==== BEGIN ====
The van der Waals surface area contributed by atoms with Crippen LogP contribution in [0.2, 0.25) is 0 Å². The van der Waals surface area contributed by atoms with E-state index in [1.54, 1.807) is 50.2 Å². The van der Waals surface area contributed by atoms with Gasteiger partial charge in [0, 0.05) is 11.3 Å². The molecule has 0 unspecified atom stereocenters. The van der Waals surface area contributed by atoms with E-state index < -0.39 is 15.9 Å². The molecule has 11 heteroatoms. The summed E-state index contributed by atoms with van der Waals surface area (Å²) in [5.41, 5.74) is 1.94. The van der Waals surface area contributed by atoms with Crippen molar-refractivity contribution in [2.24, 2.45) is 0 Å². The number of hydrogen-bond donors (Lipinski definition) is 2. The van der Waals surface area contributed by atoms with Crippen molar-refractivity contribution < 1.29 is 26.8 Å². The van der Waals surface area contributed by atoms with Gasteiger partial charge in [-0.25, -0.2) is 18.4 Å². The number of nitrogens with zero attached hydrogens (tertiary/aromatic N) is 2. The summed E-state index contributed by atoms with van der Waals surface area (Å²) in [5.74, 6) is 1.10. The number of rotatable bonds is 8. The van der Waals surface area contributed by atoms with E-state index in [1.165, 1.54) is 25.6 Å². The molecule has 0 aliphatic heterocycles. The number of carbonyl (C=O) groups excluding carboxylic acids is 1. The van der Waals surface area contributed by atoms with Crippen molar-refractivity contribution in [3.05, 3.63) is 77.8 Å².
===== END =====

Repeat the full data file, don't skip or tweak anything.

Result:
The van der Waals surface area contributed by atoms with Crippen LogP contribution in [0.2, 0.25) is 0 Å². The van der Waals surface area contributed by atoms with E-state index in [1.54, 1.807) is 50.2 Å². The van der Waals surface area contributed by atoms with Gasteiger partial charge in [0, 0.05) is 11.3 Å². The molecule has 0 unspecified atom stereocenters. The van der Waals surface area contributed by atoms with E-state index < -0.39 is 15.9 Å². The molecule has 11 heteroatoms. The summed E-state index contributed by atoms with van der Waals surface area (Å²) in [5.41, 5.74) is 1.94. The van der Waals surface area contributed by atoms with Crippen molar-refractivity contribution in [2.24, 2.45) is 0 Å². The number of hydrogen-bond donors (Lipinski definition) is 2. The van der Waals surface area contributed by atoms with Crippen molar-refractivity contribution < 1.29 is 26.8 Å². The van der Waals surface area contributed by atoms with Gasteiger partial charge in [-0.25, -0.2) is 18.4 Å². The number of nitrogens with zero attached hydrogens (tertiary/aromatic N) is 2. The summed E-state index contributed by atoms with van der Waals surface area (Å²) in [5.74, 6) is 1.10. The number of rotatable bonds is 8. The van der Waals surface area contributed by atoms with E-state index in [1.165, 1.54) is 25.6 Å². The molecule has 0 aliphatic heterocycles. The number of carbonyl (C=O) groups excluding carboxylic acids is 1. The van der Waals surface area contributed by atoms with Crippen molar-refractivity contribution in [3.05, 3.63) is 77.8 Å².